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January 15, 2020: Peer Group "Ant"-ics

Our January meeting has been cancelled due to bad weather and travel warnings from the BC Ministry of Transportation and Infrastructure and from Translink. We hope to re-schedule the meeting for February. In the meantime, please stay safe and warm!

What: Editors BC monthly meeting
When: Wednesday, January 15, 2020, 7:00–9:00 pm
Where: New room | Room 916, 9th floor, Central Library, 350 West Georgia Street, Vancouver | map
Cost: Free for Editors BC members, non-members, and students.

Are you a solitary worker ant, dealing with professional isolation in your office, freelance business, or region? Do you want to discuss victories, challenges, and resources with others in your field? Would you like to create a colony of support and learning? Join us at our next monthly meeting for a panel discussion led by Editors BC member Lynn Slobogian on how peer groups can help you.

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Event Review: Academic Editing with Lesley Erickson

Written by Wendy Barron; copy edited by Katie Heffring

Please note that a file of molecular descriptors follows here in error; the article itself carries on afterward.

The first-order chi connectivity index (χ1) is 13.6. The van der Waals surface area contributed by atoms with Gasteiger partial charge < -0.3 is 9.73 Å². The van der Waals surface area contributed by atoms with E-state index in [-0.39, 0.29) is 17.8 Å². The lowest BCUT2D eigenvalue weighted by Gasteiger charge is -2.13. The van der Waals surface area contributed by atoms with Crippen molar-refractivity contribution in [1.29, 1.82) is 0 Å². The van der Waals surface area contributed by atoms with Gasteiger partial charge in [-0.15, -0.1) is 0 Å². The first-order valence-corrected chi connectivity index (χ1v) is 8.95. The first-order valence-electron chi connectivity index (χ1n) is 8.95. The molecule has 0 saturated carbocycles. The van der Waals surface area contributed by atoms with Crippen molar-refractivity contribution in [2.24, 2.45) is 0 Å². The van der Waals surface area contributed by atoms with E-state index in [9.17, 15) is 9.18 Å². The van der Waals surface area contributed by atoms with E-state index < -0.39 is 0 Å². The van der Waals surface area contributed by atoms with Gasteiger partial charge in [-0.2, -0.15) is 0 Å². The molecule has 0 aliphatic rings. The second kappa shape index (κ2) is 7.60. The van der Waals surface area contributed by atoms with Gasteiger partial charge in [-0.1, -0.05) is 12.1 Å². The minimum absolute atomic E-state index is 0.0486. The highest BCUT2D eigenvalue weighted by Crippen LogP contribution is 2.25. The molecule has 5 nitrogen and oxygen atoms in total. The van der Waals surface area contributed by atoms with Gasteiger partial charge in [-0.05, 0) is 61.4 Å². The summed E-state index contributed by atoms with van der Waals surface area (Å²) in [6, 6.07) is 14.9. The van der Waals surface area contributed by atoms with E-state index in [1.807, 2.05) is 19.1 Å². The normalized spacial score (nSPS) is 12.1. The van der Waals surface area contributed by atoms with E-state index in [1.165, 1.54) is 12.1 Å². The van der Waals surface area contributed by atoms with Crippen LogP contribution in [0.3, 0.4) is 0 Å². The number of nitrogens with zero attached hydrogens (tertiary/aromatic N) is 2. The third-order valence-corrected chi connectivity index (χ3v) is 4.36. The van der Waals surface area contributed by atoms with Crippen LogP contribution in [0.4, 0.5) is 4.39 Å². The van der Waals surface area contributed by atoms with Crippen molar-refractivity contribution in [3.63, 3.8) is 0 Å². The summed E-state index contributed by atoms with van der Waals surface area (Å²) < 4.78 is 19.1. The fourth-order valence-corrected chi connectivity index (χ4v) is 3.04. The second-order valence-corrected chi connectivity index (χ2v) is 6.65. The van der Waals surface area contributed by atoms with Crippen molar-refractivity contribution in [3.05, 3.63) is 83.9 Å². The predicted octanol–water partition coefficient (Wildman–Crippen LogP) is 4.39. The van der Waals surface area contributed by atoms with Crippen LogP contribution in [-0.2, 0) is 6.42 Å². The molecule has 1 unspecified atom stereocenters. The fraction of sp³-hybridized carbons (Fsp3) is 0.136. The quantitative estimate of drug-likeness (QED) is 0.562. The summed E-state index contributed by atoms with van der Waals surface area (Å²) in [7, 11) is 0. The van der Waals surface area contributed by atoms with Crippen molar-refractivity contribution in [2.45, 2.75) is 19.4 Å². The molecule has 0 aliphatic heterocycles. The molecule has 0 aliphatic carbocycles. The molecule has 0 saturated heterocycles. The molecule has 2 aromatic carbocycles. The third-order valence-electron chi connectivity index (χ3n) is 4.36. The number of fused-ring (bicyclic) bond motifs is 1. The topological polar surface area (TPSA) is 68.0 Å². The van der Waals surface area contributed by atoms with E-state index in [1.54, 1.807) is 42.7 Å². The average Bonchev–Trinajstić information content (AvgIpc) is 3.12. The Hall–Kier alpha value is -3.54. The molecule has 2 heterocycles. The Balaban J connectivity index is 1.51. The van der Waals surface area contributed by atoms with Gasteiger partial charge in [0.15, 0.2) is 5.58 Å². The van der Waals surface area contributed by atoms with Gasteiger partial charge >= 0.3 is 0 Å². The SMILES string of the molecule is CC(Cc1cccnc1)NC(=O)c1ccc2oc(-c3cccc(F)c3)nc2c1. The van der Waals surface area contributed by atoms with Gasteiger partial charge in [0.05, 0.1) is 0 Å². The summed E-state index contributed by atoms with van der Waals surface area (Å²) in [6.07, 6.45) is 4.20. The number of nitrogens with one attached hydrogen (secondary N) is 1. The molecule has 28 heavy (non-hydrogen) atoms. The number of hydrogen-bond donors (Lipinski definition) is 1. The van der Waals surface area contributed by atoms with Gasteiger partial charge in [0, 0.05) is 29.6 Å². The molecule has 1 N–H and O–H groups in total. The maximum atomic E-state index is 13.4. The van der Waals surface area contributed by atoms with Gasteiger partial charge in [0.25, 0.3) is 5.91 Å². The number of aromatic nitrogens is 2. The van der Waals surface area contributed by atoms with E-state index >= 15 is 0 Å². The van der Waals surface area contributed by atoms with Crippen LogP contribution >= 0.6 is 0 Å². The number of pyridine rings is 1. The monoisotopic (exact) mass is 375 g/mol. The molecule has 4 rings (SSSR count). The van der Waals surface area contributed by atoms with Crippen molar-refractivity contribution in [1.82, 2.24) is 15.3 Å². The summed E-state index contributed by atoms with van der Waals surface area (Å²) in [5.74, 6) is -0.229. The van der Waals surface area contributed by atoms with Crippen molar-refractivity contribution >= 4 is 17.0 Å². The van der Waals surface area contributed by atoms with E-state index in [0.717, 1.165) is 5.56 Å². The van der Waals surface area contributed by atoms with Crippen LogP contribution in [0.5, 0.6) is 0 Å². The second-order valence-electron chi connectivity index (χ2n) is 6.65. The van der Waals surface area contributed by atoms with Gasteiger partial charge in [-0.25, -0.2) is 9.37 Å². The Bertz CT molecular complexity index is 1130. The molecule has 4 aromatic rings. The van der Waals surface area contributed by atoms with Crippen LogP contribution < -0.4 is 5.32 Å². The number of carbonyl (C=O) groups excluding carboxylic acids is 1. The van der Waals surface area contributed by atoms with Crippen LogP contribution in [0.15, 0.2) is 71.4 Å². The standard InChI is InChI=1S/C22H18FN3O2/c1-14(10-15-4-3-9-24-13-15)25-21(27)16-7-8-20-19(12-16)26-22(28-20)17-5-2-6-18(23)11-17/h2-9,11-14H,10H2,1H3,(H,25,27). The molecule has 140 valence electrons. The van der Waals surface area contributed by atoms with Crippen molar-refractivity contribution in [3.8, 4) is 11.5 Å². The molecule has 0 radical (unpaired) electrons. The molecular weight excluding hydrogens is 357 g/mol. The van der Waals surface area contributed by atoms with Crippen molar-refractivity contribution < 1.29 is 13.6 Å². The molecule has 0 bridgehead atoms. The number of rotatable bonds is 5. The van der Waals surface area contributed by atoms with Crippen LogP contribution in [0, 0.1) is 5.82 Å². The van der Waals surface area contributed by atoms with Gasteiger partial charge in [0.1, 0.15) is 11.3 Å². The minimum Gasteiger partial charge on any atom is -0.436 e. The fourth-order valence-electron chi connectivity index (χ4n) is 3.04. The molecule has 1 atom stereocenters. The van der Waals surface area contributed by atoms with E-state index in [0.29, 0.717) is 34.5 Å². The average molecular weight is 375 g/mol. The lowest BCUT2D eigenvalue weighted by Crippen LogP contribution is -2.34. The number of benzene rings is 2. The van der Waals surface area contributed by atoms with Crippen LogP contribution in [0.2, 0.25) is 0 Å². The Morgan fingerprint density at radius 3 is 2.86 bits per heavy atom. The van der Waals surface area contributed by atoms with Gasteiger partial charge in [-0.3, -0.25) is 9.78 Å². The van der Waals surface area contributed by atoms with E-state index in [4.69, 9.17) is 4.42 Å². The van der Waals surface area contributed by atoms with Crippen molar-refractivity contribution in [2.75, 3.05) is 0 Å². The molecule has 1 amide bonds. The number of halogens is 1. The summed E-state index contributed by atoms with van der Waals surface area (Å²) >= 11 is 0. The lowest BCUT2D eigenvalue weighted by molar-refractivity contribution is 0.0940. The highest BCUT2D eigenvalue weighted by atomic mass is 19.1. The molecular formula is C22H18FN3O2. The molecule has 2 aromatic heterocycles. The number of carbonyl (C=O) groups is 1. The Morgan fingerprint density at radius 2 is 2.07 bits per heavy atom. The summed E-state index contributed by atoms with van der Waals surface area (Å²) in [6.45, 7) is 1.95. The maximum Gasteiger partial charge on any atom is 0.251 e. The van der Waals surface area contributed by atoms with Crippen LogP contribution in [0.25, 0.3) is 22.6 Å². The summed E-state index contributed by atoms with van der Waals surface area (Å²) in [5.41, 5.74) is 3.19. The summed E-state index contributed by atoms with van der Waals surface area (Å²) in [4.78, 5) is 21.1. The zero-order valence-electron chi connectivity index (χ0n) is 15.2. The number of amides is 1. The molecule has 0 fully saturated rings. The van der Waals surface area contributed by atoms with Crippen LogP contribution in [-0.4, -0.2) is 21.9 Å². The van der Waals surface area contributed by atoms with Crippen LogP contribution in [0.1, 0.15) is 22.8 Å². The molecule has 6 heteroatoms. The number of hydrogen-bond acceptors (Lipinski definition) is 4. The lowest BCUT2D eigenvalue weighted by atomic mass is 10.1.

On Saturday, November 25, 2017, a group of 20 editors gathered at the British Columbia Institute of Technology’s downtown campus for Lesley Erickson’s seminar “Academic Editing: The Good, the Bad, and the Ugly.” Lesley has more than 20 years’ experience as an author and editor in scholarly publishing and is currently a senior production editor at UBC Press. Her session provided a glimpse into the cultures of both academia and scholarly publishing. Throughout it, she offered strategies to address challenges both common and unique to academic editing and practical tips and tools for editors to give and get the best from the editing budget.

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Event Review: SEO for Editors by Lisa Manfield

Written by Wendy Barron; copy edited by Maggie Clark

Whether you do business on the Web or edit for clients who do, understanding search engine optimization—SEO—is crucial to creating compelling web content and helping people find that content. On September 30, Lisa Manfield shared the principles of good SEO with 15 editors who were eager to improve the Google juice of their own websites and their clients’ websites.

SEO changes constantly, Lisa notes, and Google (which has the largest market share in the Internet search game) never reveals how its algorithms work or which elements of SEO are weighted more heavily than others. But the SEO practices that worked in the early days, such as keyword stuffing of metadata and content farming, can now reduce a web page’s ranking rather than improve it.

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